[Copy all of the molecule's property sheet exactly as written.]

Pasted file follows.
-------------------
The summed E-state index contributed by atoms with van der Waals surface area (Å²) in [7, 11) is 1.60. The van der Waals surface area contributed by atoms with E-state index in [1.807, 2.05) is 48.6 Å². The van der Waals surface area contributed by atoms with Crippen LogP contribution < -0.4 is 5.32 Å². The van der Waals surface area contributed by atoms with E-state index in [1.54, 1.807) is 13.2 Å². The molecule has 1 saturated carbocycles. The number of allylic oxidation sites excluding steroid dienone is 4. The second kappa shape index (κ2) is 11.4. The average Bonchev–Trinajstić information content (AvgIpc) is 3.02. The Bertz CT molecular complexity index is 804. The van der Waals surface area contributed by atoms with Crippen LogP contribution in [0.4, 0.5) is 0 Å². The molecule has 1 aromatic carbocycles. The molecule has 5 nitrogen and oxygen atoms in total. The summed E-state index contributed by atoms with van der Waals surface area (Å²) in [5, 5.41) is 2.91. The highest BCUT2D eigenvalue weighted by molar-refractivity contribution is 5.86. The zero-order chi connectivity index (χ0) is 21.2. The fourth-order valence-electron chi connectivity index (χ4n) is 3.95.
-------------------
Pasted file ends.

The summed E-state index contributed by atoms with van der Waals surface area (Å²) in [7, 11) is 1.60. The van der Waals surface area contributed by atoms with E-state index in [1.807, 2.05) is 48.6 Å². The van der Waals surface area contributed by atoms with Crippen LogP contribution < -0.4 is 5.32 Å². The van der Waals surface area contributed by atoms with E-state index in [1.54, 1.807) is 13.2 Å². The molecule has 1 saturated carbocycles. The number of allylic oxidation sites excluding steroid dienone is 4. The second kappa shape index (κ2) is 11.4. The average Bonchev–Trinajstić information content (AvgIpc) is 3.02. The Bertz CT molecular complexity index is 804. The van der Waals surface area contributed by atoms with Crippen LogP contribution in [0.4, 0.5) is 0 Å². The molecule has 1 aromatic carbocycles. The molecule has 5 nitrogen and oxygen atoms in total. The summed E-state index contributed by atoms with van der Waals surface area (Å²) in [5, 5.41) is 2.91. The highest BCUT2D eigenvalue weighted by molar-refractivity contribution is 5.86. The zero-order chi connectivity index (χ0) is 21.2. The fourth-order valence-electron chi connectivity index (χ4n) is 3.95.